Just like innovation itself, an innovation program is constantly being shaped by the environment around it over time. A good innovation program absorbs new information and ideas constantly. So how do you refine it?
1. Look For Feedback
Your innovation process will likely touch an enormous range of stakeholders, from internal departments to your biggest clients. Soliciting feedback about how your business is doing in general, and how new innovations are working for these stakeholders, will help you hone your process. If, for example, a department feels it needs more of a voice in the process, you can ensure it gets one. Innovation software can assist by offering a place to share this feedback and even incorporating it into the overall process.
2. Keep Roles And Teams Flexible
While many viewpoints and ideas can be useful, some innovations need fewer hands. For example, if a department asks for new ways to handle an internal process, you probably will have a fairly short list of stakeholders. You should always have a broad list of people to consider problems, and leave the door open for volunteers and those passionate about the project. As you begin winnowing down solutions, however, those with a low stake in the process can begin to move on to other projects and approaches.
The same is true of roles. Innovation tends to bring out different forms of leadership and pioneering, and flexible roles on teams can coax innovative ideas out of even the most humble and quiet employee.
Innovation is about more than applause.
3. Take a Breath
It’s important, especially after big milestones are hit or a project begins to take on momentum, for you to step back, breathe deeply, and consider the process so far. What parts of the process went smoothly? What did you learn? How can that be applied going forward for a smoother, more effective process? The potential of a project itself can sometimes shine brighter than what you can learn from shepherding that project, but it’s no less valuable. Software that tracks your process in real-time will give you valuable data and notes to track your path.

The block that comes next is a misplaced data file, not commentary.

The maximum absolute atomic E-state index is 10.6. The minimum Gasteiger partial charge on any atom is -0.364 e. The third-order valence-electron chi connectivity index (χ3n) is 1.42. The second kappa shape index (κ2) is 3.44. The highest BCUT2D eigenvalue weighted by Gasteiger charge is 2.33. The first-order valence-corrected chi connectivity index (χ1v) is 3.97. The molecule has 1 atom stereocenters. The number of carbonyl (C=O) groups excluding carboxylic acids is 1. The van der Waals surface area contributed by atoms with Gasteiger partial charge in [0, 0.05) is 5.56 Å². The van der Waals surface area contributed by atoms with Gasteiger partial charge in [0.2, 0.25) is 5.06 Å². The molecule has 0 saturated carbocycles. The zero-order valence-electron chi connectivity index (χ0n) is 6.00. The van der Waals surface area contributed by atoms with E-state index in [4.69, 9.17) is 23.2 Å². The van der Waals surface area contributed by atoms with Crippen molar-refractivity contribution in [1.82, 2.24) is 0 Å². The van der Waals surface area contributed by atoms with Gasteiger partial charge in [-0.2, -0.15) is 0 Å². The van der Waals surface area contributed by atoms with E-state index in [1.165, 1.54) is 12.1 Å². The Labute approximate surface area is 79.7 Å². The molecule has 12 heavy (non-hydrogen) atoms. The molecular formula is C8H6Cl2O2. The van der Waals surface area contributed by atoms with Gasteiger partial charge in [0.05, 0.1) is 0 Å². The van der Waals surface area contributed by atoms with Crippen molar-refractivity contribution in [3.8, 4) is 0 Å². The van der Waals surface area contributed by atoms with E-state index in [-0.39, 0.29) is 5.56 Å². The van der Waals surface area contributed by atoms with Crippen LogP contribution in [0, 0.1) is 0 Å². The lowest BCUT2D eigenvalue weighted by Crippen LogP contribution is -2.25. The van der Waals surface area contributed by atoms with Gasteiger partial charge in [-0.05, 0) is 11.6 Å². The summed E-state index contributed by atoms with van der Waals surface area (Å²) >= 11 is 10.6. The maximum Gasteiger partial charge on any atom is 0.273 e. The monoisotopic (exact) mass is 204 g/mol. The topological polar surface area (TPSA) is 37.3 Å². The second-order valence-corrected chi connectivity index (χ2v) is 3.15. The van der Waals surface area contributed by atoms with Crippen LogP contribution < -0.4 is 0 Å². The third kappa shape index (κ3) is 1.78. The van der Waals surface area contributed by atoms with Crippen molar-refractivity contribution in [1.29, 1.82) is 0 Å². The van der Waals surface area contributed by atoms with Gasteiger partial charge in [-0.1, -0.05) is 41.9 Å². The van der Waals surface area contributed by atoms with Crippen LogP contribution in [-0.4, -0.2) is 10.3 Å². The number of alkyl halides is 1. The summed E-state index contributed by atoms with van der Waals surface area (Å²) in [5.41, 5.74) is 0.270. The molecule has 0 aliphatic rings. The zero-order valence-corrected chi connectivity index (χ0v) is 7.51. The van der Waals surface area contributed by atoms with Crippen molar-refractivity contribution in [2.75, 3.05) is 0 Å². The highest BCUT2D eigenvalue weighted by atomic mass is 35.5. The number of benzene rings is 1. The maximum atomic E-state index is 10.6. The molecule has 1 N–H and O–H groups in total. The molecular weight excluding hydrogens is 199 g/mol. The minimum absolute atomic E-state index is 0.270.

4. Prototype And See What Works
In innovation processes, just like innovation itself, sometimes you just have to build it and get it into the field before you know what will work. No idea is unchanged when it stops being an abstraction on a whiteboard. Some aspects work far better than you could have imagined, others work in ways you didn’t realize they would, and still others may become separate ideas of their own, to be developed by other teams.
The same is true of innovation processes. Often a crowdsourced idea, for example, will encourage people to speak up about systemic improvements elsewhere or approaches they think would work better. A good process will, over time, pick these ideas up and follow them where they go, while still keeping track of the original thread.
The sign of a good innovation process is that five years after you launch it, it looks nothing like what you started with in the beginning. Whether you aim for incremental improvement or bold industry-changing approaches, a solid process is key.
Learn more: What is Process Innovation?